Hence it is that “the life of man upon earth is a war-fare,” as Scripture says (Job 7:1); the human condition essentially contains a warlike aspect. And thus St. Paul urges us to “take up the full armor of God, that you may be able to resist in the evil day, and having done everything, to stand firm” (Ephesians 6:13).
Philosophies which focus on the necessity of struggle and war are reflections of the truth which Christianity fully contains and have an appeal precisely because they resemble the truth. “All things arise by strife,” Heraclitus wrote, and “War is father of all, king of all: some it shows as gods, some as men; some it makes slaves, some free.” A similar philosophy of Kampf finds expression in Hegel’s notion of dialectic—progress through conflict—as well as in Nietzsche’s vision of human greatness: “The man who has renounced war has renounced a grand life.” It also figures centrally in existentialist philosophy, for example, in Jaspers’ notions of “radical evil” and “ultimate situations.” When Christians ignore or deny the military character of the Christian life, they open themselves up to the charge of practicing a religion which is both emasculated and bourgeois; they also provide a foothold for misguided philosophical views, such as Nietzsche’s, which cannot but value military virtue inappropriately and for the wrong reasons.
Thus, since the Christian life essentially contains a warlike aspect, the military virtues are essential to it. By the military virtues I mean: courage, firmness, self-discipline, endurance, perseverance, obedience, and camaraderie. Now these virtues are, I maintain, imaginatively acquired by children when they play at war. To explain what I mean by this, it is necessary to say something briefly about play.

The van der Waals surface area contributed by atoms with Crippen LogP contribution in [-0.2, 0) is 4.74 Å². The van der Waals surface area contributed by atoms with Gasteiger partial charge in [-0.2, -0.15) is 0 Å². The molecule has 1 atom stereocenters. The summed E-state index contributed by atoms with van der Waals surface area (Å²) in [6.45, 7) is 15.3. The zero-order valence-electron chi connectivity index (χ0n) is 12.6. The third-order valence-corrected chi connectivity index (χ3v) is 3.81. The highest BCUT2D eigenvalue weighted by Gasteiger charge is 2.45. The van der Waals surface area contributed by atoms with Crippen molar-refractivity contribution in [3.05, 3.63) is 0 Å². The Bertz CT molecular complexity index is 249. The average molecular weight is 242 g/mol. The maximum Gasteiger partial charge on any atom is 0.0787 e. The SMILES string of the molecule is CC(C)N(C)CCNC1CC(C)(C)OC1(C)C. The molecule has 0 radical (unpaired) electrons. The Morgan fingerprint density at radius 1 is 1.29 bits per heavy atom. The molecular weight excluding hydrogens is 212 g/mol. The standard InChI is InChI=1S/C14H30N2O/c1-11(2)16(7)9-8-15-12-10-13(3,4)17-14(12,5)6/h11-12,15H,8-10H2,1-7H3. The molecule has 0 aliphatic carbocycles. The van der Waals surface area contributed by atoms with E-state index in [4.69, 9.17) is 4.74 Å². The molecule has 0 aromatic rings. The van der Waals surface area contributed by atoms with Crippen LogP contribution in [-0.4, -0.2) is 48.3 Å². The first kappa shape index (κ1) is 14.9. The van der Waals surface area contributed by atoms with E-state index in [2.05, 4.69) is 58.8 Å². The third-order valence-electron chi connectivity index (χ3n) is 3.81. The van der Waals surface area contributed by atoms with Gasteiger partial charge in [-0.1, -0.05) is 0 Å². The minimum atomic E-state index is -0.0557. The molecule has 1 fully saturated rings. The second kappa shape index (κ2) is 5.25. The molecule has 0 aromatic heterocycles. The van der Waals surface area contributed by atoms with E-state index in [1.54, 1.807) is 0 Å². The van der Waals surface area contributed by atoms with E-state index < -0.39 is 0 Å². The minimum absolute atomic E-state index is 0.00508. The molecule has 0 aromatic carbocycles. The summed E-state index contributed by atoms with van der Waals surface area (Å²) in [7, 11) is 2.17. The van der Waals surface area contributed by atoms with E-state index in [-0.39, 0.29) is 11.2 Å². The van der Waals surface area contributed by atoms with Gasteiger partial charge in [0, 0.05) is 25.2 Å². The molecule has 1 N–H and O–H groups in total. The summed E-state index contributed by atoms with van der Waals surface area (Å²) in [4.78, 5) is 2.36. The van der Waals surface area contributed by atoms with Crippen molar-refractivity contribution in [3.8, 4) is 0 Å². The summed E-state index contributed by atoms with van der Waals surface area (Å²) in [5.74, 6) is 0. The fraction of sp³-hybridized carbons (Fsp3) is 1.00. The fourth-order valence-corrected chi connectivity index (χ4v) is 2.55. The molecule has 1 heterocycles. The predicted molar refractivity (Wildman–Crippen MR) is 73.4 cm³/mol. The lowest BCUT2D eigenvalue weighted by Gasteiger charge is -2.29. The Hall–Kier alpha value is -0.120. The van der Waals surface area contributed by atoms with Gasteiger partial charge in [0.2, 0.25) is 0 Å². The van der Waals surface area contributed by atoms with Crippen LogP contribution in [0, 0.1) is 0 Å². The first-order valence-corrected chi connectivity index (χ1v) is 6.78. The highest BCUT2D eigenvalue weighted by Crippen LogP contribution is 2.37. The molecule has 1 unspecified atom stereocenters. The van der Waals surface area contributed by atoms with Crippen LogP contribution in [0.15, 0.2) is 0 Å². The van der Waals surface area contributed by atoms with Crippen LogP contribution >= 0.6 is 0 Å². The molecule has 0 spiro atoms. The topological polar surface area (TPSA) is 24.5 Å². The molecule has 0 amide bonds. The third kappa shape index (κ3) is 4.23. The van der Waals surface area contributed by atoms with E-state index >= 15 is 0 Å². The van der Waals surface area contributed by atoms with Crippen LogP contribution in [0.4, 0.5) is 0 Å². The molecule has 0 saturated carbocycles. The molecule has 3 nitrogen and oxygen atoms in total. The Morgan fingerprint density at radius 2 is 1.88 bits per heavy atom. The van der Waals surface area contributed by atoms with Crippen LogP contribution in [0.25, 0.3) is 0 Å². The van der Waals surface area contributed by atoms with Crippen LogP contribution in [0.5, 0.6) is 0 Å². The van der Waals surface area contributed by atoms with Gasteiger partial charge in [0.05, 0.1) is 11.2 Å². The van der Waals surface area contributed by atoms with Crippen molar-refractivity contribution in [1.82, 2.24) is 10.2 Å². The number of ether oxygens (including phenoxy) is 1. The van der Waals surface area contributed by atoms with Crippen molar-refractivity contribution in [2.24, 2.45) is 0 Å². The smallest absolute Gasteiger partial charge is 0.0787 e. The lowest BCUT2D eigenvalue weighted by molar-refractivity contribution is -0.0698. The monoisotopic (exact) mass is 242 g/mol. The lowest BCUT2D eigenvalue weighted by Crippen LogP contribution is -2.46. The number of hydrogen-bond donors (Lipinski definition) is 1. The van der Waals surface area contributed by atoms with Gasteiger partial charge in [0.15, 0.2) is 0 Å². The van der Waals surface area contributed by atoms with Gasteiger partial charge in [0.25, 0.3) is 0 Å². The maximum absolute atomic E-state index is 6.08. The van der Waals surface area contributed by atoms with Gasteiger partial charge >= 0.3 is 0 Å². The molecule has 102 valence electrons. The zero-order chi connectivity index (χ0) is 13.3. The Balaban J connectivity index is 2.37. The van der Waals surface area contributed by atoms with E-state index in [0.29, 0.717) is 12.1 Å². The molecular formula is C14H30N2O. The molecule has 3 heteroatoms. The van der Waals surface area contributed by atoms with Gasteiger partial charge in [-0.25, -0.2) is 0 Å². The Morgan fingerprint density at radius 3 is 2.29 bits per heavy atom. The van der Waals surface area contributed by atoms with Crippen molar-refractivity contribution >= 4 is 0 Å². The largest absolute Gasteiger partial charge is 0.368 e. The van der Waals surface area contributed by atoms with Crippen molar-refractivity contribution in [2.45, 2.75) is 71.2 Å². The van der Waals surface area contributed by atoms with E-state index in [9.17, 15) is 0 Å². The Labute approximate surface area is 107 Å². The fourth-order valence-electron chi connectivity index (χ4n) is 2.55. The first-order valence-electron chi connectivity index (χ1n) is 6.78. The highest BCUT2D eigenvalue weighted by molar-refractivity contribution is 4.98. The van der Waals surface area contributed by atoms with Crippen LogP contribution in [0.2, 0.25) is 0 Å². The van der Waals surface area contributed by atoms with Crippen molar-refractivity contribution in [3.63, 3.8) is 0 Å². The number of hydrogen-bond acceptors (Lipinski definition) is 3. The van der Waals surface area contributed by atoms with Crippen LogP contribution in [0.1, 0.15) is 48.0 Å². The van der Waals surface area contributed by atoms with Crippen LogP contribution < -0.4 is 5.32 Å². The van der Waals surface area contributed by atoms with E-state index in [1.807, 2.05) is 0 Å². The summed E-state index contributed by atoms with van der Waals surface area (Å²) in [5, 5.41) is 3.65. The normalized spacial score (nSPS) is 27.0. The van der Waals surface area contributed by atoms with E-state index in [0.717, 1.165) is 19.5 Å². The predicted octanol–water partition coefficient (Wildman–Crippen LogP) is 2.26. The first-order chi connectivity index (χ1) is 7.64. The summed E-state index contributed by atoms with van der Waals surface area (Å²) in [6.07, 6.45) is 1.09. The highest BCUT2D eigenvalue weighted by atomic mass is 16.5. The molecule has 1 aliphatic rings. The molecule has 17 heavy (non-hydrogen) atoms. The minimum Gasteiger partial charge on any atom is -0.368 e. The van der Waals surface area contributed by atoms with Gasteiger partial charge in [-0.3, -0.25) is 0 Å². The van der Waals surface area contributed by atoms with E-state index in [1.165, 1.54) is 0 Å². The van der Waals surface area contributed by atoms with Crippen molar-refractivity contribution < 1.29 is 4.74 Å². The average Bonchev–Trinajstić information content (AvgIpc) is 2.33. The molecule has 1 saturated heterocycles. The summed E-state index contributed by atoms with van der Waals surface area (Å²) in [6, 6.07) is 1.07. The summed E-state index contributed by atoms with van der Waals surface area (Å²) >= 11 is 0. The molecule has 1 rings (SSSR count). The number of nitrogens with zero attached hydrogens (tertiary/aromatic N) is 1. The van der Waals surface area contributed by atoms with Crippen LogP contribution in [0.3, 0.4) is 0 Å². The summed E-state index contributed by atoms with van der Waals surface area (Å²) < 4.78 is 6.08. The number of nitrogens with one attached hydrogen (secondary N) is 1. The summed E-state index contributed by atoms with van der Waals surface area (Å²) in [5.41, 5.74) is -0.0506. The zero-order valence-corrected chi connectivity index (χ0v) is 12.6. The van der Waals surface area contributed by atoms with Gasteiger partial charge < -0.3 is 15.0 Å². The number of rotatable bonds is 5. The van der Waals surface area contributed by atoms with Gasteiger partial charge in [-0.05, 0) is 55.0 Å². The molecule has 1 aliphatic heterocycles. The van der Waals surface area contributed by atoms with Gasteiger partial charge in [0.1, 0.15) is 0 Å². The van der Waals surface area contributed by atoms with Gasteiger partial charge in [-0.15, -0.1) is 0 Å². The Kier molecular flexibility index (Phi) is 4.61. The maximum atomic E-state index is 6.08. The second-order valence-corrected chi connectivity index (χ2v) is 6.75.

Play, of course, has various purposes. One purpose is purely instrumental. For example, suppose that playing with video games, since it improves hand-eye coordination, is helpful for learning how to use carpenter’s tools at some later age. Thus, a father who wanted his son to learn carpentry at a later age might give him video games to play with. Sometimes, however, play has more than an instrumental value because it bears some likeness to, and thus is a type of, some activity that is inherently valuable. For example, children’s art is valuable instrumentally, because it teaches them to draw better, but also intrinsically, because children’s art is itself a kind of art, and art is intrinsically valuable.
Another example would be children who play at being parents by cradling and taking care of their dolls. Such play actually resembles the virtuous activity they are playing at and hence shares in its intrinsic goodness. Here the instrumental and intrinsic value of the play is in fact linked: a child’s playing with dolls helps him to be a good parent later, precisely because playing at dolls is an instance (of sorts) of the things that good parents do. When children play with dolls, they exercise and develop their moral imagination with regard to the virtuous actions of parents; furthermore, they rehearse the emotions which good parents feel.